Ms. Ayankoya is a native North Carolinian, raised by her maternal grandparents (Rosa F. and John Johnson), who were share croppers, until her early elementary years. Her interest in culture began on that farm with aunts, uncles, and cousins who came for months at a time during harvest seasons. In Washington, D.C., she met her husband, Tai, and they lived for 4½ years in his home community in Ibadan, in Nigeria. Even though it was a different country, the culture of extended family felt very familiar. These experiences, as well as those of their own children, have led to her belief that early life experiences should foster positive self-regard in one's own culture and positive attitudes toward the culture of others.
Since 1992, Ms. Ayankoya has provided consultation to early childhood projects and state administrators in program development, planning, and improvement related to young children with disabilities and their families. She played a key role in two national early intervention personnel preparation projects and served as Co-principal Investigator for New Voices ~ Nuevas Voces. Her work history includes university teaching, conference planning and management, professional development, and training.
Ms. Ayankoya has served on numerous national advisory boards, served on the executive board as past Governor for the Division for Early Childhood (DEC), and served on the Representative Assembly of the Council for Exceptional Children. She currently serves on the DEC multicultural activities, nominations, and awards committees. Her expertise lies in the areas of cultural/linguistic diversity, professional development, family-centered services, and general supervision.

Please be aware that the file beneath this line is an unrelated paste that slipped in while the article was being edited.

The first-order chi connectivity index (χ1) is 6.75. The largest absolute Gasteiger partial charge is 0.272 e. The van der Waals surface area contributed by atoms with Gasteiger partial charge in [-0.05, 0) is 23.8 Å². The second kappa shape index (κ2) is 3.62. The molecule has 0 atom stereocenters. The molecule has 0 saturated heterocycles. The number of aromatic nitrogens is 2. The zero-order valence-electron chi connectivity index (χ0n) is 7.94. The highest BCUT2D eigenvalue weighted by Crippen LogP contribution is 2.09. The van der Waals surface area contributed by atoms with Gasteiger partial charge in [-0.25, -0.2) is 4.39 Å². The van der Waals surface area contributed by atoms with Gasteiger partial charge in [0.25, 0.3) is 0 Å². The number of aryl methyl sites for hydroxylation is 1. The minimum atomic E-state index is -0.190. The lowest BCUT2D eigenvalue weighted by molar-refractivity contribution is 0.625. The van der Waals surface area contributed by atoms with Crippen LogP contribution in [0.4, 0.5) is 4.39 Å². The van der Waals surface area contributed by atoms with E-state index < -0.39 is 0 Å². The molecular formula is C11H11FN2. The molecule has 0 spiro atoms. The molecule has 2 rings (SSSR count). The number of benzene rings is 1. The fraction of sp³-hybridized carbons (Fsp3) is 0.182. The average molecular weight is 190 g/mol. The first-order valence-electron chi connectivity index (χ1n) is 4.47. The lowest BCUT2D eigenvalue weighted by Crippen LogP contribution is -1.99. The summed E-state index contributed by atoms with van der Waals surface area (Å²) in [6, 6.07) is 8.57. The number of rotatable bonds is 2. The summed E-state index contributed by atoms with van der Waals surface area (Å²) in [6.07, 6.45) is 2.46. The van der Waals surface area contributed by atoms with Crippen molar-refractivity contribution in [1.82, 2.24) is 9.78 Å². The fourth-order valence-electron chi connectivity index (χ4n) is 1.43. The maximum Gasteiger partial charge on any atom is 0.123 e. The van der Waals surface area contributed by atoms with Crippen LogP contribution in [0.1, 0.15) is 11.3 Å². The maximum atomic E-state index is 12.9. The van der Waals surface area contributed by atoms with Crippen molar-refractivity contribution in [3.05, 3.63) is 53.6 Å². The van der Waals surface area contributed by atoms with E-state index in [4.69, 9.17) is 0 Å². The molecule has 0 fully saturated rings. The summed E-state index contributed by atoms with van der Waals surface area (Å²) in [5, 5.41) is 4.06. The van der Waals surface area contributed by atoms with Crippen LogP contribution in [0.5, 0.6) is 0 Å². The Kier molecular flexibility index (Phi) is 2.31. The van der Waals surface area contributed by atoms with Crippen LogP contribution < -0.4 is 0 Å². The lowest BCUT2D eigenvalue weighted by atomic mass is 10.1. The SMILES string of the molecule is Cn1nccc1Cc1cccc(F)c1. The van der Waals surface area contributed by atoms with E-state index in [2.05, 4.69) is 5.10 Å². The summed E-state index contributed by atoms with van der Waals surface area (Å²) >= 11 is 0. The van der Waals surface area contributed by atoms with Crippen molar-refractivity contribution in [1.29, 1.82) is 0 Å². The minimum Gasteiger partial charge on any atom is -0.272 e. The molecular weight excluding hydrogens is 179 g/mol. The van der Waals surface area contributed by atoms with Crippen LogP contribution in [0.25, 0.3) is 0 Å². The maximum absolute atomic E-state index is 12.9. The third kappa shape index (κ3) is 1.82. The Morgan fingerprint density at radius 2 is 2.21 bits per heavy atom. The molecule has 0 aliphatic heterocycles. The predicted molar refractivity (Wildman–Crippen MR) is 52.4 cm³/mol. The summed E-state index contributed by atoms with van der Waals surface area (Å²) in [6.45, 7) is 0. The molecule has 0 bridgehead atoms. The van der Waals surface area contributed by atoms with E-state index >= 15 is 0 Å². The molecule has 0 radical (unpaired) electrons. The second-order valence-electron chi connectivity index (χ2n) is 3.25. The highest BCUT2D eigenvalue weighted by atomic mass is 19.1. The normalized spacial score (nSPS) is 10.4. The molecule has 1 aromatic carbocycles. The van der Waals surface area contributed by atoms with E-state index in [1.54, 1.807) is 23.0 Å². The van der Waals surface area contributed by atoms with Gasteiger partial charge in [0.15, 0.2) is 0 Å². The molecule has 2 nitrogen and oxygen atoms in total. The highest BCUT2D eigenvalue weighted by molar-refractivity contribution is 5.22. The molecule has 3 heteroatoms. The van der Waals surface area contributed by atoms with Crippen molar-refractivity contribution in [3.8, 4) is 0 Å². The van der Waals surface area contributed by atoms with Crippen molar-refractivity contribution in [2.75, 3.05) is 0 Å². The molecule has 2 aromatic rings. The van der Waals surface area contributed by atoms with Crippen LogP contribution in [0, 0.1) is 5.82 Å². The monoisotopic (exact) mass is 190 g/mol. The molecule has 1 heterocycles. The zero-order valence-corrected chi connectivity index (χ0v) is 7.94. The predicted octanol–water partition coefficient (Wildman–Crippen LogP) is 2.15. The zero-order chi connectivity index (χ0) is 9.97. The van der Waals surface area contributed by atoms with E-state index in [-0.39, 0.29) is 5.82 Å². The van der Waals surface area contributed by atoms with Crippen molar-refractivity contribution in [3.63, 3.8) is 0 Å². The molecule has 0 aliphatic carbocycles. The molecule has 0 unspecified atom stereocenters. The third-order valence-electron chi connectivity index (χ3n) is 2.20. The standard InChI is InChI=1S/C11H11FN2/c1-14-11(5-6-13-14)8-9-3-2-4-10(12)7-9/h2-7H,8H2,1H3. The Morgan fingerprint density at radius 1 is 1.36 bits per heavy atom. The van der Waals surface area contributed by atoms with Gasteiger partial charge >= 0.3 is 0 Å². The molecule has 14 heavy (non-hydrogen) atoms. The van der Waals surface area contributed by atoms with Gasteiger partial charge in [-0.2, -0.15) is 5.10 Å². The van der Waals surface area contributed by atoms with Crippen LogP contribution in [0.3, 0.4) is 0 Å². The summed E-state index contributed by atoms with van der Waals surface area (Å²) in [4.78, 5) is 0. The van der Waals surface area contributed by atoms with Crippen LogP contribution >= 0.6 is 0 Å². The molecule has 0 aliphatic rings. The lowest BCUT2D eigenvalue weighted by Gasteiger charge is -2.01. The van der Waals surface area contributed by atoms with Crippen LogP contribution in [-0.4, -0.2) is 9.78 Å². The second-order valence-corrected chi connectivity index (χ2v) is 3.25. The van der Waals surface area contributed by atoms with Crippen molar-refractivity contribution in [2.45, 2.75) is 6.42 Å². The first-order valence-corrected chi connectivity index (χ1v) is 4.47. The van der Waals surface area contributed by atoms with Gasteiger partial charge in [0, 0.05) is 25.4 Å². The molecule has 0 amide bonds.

Christina Kasprzak has more than 12 years of experience in supporting early intervention and early childhood special education programs across the United States in implementing the Individuals with Disabilities Education Act (IDEA). Her technical assistance and training experience has focused on three areas: providing quality services for young children from diverse cultural and linguistic backgrounds, designing and conducting program evaluation, and measuring child and family outcomes for early intervention and early childhood special education programs. Ms. Kasprzak serves as Associate Director of Evaluation for the National Early Childhood Technical Assistance Center. She also is a technical assistance specialist for the Early Childhood Outcomes Center. Ms. Kasprzak was born and raised in Fairfax, Virginia. As a young college student at George Mason University, she began her lifelong passion for reducing poverty and discrimination.
Table of Contents
About the Authors
Module 1: Foundations of Cultural Diversity
Module 2: Cross-Cultural Communication
Module 3: Understanding Diverse Families and Their Roles
Module 4: Supporting Language Development in Young Bilingual Children
Module 5: Working with Culturally and Linguistically Diverse Children
Appendix A: Cultural and Linguistic Diversity in Early Childhood Self-Assessment Scale
Appendix B: Response Key for the Cultural and Linguistic Diversity in Early Childhood Self-Assessment Scale
Appendix C: Antibias Observation Checklist
Appendix D: Action Plan